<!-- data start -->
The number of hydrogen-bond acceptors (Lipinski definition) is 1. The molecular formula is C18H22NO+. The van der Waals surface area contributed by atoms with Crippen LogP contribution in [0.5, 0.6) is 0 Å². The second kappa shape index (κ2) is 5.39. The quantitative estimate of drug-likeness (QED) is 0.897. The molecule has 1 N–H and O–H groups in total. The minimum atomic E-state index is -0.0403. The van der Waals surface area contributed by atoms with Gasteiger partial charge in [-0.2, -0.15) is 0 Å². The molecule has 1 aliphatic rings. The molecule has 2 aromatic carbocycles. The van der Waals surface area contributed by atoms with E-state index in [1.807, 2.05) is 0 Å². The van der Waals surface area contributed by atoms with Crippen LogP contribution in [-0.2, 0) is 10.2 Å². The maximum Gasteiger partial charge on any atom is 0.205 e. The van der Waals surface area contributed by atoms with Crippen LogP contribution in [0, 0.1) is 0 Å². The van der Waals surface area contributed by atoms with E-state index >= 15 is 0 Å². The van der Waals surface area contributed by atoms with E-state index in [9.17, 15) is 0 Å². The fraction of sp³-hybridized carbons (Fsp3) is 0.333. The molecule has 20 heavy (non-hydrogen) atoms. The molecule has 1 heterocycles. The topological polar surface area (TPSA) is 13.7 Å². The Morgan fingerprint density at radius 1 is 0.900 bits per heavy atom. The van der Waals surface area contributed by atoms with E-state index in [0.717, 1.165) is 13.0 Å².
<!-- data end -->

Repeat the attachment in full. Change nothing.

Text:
The number of hydrogen-bond acceptors (Lipinski definition) is 1. The molecular formula is C18H22NO+. The van der Waals surface area contributed by atoms with Crippen LogP contribution in [0.5, 0.6) is 0 Å². The second kappa shape index (κ2) is 5.39. The quantitative estimate of drug-likeness (QED) is 0.897. The molecule has 1 N–H and O–H groups in total. The minimum atomic E-state index is -0.0403. The van der Waals surface area contributed by atoms with Gasteiger partial charge in [-0.2, -0.15) is 0 Å². The molecule has 1 aliphatic rings. The molecule has 2 aromatic carbocycles. The van der Waals surface area contributed by atoms with E-state index in [1.807, 2.05) is 0 Å². The van der Waals surface area contributed by atoms with Crippen LogP contribution in [-0.2, 0) is 10.2 Å². The maximum Gasteiger partial charge on any atom is 0.205 e. The van der Waals surface area contributed by atoms with Crippen LogP contribution in [0, 0.1) is 0 Å². The van der Waals surface area contributed by atoms with E-state index >= 15 is 0 Å². The van der Waals surface area contributed by atoms with E-state index in [9.17, 15) is 0 Å². The fraction of sp³-hybridized carbons (Fsp3) is 0.333. The molecule has 20 heavy (non-hydrogen) atoms. The molecule has 1 heterocycles. The topological polar surface area (TPSA) is 13.7 Å². The Morgan fingerprint density at radius 1 is 0.900 bits per heavy atom. The van der Waals surface area contributed by atoms with E-state index in [0.717, 1.165) is 13.0 Å².